Ki te kahore he whakakitenga ka ngaro te iwi - Without foresight or vision the people will be lost

WHENUA AND HAUORA

Te Ao Māori encompasses values,traditions, knowledge and relationships. For Māori, identity is secured to whenua(land). Hauora (Māori view of health) and wellbeing is considered in a holistic continuum, encompassing universal physical, social, mental and spiritual needs. Wellbeing does not exist in the absence or imbalance of any one concept.

“Recognition of mana whenua and their special relationship to the land is a critical component of this vision and ensuring the outcomes are realised withinour urban environments is through a Treaty of Waitangi based relationship,” saysOlivia Haddon from the Māori Urban Design Team.

Growing population numbers place increased pressure on urban systems and require a range of solutions to mitigate other challenges, including the impacts of climate change, environmental degradation,urban sprawl, aging infrastructure, traffic congestion, housing affordability and growing inequality. Whilst the impacts of social and economic challenges and the shocks of a changing climate will affect all Aucklanders, vulnerable groups are less resilient and less able to respond. As a result, it is important that driversfor change address different levels of vulnerability in the population.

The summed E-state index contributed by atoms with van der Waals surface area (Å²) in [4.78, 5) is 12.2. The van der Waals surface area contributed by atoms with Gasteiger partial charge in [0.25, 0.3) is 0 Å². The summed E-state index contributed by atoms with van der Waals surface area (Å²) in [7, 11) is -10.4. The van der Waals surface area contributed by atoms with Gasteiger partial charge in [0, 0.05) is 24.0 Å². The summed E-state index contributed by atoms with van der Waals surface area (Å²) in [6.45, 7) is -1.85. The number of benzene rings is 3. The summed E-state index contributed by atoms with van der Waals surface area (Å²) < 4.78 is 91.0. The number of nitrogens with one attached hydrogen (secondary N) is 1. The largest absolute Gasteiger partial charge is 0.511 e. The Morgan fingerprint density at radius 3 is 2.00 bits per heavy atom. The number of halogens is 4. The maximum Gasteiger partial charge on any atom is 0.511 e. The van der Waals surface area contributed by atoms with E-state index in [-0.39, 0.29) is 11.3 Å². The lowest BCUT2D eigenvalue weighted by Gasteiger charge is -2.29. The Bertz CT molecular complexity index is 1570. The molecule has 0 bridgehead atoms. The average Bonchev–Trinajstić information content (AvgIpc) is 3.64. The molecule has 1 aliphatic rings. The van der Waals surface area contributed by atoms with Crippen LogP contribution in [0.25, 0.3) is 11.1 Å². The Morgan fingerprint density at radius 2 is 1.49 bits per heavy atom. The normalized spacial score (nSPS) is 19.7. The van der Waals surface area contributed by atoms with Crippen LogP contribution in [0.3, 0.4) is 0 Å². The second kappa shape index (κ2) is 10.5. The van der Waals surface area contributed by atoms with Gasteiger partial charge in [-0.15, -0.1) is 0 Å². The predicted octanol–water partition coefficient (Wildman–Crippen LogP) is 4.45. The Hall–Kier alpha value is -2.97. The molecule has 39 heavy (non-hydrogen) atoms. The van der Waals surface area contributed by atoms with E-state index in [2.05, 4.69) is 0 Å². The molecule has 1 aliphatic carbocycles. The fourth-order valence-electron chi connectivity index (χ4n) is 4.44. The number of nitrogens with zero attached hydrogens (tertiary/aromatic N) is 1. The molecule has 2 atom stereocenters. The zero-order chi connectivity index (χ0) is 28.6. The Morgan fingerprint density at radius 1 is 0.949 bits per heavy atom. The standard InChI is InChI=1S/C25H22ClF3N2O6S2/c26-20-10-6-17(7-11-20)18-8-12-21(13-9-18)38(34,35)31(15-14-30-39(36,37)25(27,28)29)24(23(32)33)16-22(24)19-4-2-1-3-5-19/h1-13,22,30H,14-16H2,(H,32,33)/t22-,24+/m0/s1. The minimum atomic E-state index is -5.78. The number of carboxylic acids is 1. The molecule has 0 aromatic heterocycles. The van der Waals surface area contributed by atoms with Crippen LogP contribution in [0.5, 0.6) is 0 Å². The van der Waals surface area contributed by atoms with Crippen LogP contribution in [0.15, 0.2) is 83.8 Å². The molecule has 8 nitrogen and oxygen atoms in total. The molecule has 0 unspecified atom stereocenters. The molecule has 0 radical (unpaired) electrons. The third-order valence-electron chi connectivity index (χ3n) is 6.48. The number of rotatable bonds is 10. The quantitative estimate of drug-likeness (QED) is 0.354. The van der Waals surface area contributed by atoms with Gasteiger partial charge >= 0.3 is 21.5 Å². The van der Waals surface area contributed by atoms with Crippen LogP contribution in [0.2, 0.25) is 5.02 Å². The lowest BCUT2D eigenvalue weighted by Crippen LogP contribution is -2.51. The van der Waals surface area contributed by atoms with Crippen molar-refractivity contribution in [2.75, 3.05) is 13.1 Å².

To envision Auckland in 2050, five guiding principles underpin four key themes. - Anne Kovachevich, Foresight Leader

FIVE GUIDING PRINCIPLES

Five guiding principles from Te Ao Māori inform and shape all aspects of the vision:

1/ Kotahitanga: Unity and togetherness supporting a holistic and community approach. Prioritising community, shared amenity and facilities for the health and wellbeing for all.

2/ Manaakitanga: Extending hospitality, openness and aroha (love). Encouraging inclusion, sharing and accessibility to resources and information.